Dillinger was in production during early 1972, more than a year before its Dallas premiere on June 19, 1973. J. Edgar Hoover, who died on May 2, 1972, wrote a denunciation of the films glamorization of gangsters. Hoovers message is delivered by voice actor Paul Frees after the end credits have stopped rolling:

"Dillinger was a rat that the country may consider itself fortunate to be rid of, and I dont sanction any Hollywood glamorization of these vermin. This type of romantic mendacity can only lead young people further astray than they are already, and I want no part of it."

                                     

2. Cast

  • Ben Johnson as Melvin Purvis
  • Frank McRae as Reed Youngblood
  • Geoffrey Lewis as Harry Pierpont
  • Richard Dreyfuss as Baby Face Nelson
  • Warren Oates as John Dillinger
  • John Ryan as Charles Mackley
  • Harry Dean Stanton as Homer Van Meter
  • Michelle Phillips as Billie Frechette
  • Steve Kanaly as Pretty Boy Floyd
  • Roy Jenson as Samuel Cowley
  • Cloris Leachman as Anna Sage
  • Read Morgan as Big Jim Wollard
  • John Martino as Eddie Martin
                                     

3. Period music

  • The 1929 song, Happy Days Are Here Again, featured in the Technicolor finale of the 1930 film, Chasing Rainbows, is prominently featured in the aftermath of Dillingers capture.
  • As photographs of Depression-eras impoverished victims pass on the screen during opening credits, "Were in the Money" from Golddiggers of 1933 is heard on the soundtrack.
  • Another song popularized by Crosby, "Its Easy to Remember And So Hard to Forget", was written for his film Mississippi, released in 1935, one year after Dillingers death. It is heard during an intimate bedroom scene with Dillinger and Billie Frechette.
  • "One More Chance", popularized by Bing Crosby in his 1931 short film of the same name, plays during a scene featuring Machine Gun Kelly.
  • The melody "Honey", a 1929 hit for Rudy Vallee, is heard through the entire length of the closing credits.
  • The 1917 tango, "La Cumparsita", still popular in the 1930s, plays during a scene in a Chicago restaurant, followed by "Beyond the Blue Horizon" from the 1930 film Monte Carlo.


                                     

4.1. Production Development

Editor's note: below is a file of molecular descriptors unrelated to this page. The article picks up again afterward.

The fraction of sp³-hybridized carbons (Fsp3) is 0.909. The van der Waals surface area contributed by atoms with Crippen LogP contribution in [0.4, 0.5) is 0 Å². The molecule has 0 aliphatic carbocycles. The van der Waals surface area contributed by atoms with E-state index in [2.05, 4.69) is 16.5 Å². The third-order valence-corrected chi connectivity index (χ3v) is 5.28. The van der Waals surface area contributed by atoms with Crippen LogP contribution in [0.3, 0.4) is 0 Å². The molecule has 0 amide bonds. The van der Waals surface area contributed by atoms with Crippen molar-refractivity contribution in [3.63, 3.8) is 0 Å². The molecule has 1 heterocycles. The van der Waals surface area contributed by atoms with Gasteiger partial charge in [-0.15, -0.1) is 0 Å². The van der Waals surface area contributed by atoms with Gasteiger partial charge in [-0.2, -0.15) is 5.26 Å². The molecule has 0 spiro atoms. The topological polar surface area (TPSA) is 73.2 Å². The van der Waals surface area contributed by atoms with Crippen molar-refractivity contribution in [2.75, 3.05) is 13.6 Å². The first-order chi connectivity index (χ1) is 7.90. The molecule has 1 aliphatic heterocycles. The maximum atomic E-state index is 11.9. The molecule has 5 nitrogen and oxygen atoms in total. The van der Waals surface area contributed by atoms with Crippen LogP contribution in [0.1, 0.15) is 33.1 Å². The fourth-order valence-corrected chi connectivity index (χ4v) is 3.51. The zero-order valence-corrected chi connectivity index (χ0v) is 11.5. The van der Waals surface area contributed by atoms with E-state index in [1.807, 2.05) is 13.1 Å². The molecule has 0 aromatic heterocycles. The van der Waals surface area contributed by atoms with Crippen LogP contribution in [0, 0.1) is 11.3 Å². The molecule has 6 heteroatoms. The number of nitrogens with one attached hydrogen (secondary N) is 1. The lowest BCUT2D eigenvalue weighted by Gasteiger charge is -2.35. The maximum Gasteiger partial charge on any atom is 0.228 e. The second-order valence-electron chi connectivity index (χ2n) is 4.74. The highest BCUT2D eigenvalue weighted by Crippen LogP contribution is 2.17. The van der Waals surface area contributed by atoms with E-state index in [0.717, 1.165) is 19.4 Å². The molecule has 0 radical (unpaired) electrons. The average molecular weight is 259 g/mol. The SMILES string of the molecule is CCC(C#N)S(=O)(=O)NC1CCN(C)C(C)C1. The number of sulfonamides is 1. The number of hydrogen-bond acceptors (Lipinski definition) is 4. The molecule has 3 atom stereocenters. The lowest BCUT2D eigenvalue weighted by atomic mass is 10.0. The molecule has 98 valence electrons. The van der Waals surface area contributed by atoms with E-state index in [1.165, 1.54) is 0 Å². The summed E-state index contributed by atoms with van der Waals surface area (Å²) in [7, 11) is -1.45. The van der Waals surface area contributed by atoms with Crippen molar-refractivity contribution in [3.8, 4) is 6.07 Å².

In the early 1970s, John Milius was one of the most sought after screenwriters in Hollywood, selling his scripts for Jeremiah Johnson and The Life and Times of Judge Roy Bean for record sums. He was unhappy with the way both films turned out, however and wanted to turn director. He approached Samuel Z. Arkoff of AIP with the offer of writing a script "for a fraction of his usual price" if he could direct.

Milius says AIP gave him three choices - Blacula, Black Mama, White Mama or "a gangster thing with Pretty Boy Floyd or Dillinger. I looked at the gangsters of the early thirties and the one that had the most appeal was Dillinger. It was a subject I never would have chosen myself but it allowed me to show how good I could do a gunfight. It was a showcase to show everyone I could make it cut together, make the story hold and make the actors act."

The project was announced in April 1972.

"My father always predicted I would wind up in San Quentin by the age of 21," said Milius. "I wouldnt want to disappoint him too much. So here I am. directing a film about John Dillinger, the greatest criminal that ever lived."

Milius cast Warren Oates in the lead. Milius had wanted Oates to play the lead role in The Life and Times of Judge Roy Bean. "I write all my things for Warren Oates or young John Wayne types," he said. "Or sometimes Clint Eastwood. He looks good holding a gun. But to me John Wayne is the ultimate American hero. Not because hes big and tough but because hes sentimental. My pictures are sentimental, idealistic. I deal with values of friendliness and courtliness and the family and chivalry and honour and courage - not just guts but bigger than life courage. Nobody today writes movies in the style that I do. Nobody. I write characters that are strong and direct, superindividuals. The people in my movies fear no one but God."

Milius says he wanted to make a movie about Dillinger because "of all the outlaws, he was the most marvellous". He elaborated:

People admired and respected Dillinger for being the greatest criminal. They admired him because he could get away with it. Because he did it well and he did it with style. And also because he enjoyed his work. Ive made a myth out of him but not a romantic myth like Bonnie and Clyde. Dillinger is a tough guy hes a Cagney. Im not at all concerned with showing his early life or explaining how he got that way. What Im interested in is the legend. Thats what this movie is, thats exactly what it is. Its not a character study or a Freudian analysis; its an American folk tale

Michelle Phillips claimed she got cast by pretending to be half Cherokee, like her character.

                                     

4.2. Production Shooting

Filming took place in late 1972. Dillinger was filmed in its entirety in Oklahoma.